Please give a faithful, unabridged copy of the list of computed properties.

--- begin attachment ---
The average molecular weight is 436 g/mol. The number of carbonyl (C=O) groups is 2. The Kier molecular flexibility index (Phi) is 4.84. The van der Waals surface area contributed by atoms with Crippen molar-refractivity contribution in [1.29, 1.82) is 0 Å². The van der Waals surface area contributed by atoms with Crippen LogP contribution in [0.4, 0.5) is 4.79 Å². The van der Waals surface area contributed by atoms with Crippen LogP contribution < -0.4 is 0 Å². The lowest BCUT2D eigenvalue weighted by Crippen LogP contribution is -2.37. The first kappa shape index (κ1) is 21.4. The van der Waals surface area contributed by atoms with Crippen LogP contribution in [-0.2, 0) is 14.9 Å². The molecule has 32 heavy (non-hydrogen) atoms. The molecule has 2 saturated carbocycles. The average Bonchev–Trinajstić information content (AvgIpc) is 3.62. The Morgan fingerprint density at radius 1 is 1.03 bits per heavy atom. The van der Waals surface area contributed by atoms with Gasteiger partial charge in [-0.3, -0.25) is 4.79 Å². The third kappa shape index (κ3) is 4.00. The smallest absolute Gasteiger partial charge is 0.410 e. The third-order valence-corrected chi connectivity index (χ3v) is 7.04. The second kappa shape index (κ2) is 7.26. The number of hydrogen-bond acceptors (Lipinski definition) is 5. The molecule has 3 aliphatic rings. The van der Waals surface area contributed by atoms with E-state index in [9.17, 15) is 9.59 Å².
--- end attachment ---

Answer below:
The average molecular weight is 436 g/mol. The number of carbonyl (C=O) groups is 2. The Kier molecular flexibility index (Phi) is 4.84. The van der Waals surface area contributed by atoms with Crippen molar-refractivity contribution in [1.29, 1.82) is 0 Å². The van der Waals surface area contributed by atoms with Crippen LogP contribution in [0.4, 0.5) is 4.79 Å². The van der Waals surface area contributed by atoms with Crippen LogP contribution < -0.4 is 0 Å². The lowest BCUT2D eigenvalue weighted by Crippen LogP contribution is -2.37. The first kappa shape index (κ1) is 21.4. The van der Waals surface area contributed by atoms with Crippen LogP contribution in [-0.2, 0) is 14.9 Å². The molecule has 32 heavy (non-hydrogen) atoms. The molecule has 2 saturated carbocycles. The average Bonchev–Trinajstić information content (AvgIpc) is 3.62. The Morgan fingerprint density at radius 1 is 1.03 bits per heavy atom. The van der Waals surface area contributed by atoms with Gasteiger partial charge in [-0.3, -0.25) is 4.79 Å². The third kappa shape index (κ3) is 4.00. The smallest absolute Gasteiger partial charge is 0.410 e. The third-order valence-corrected chi connectivity index (χ3v) is 7.04. The second kappa shape index (κ2) is 7.26. The number of hydrogen-bond acceptors (Lipinski definition) is 5. The molecule has 3 aliphatic rings. The van der Waals surface area contributed by atoms with E-state index in [9.17, 15) is 9.59 Å².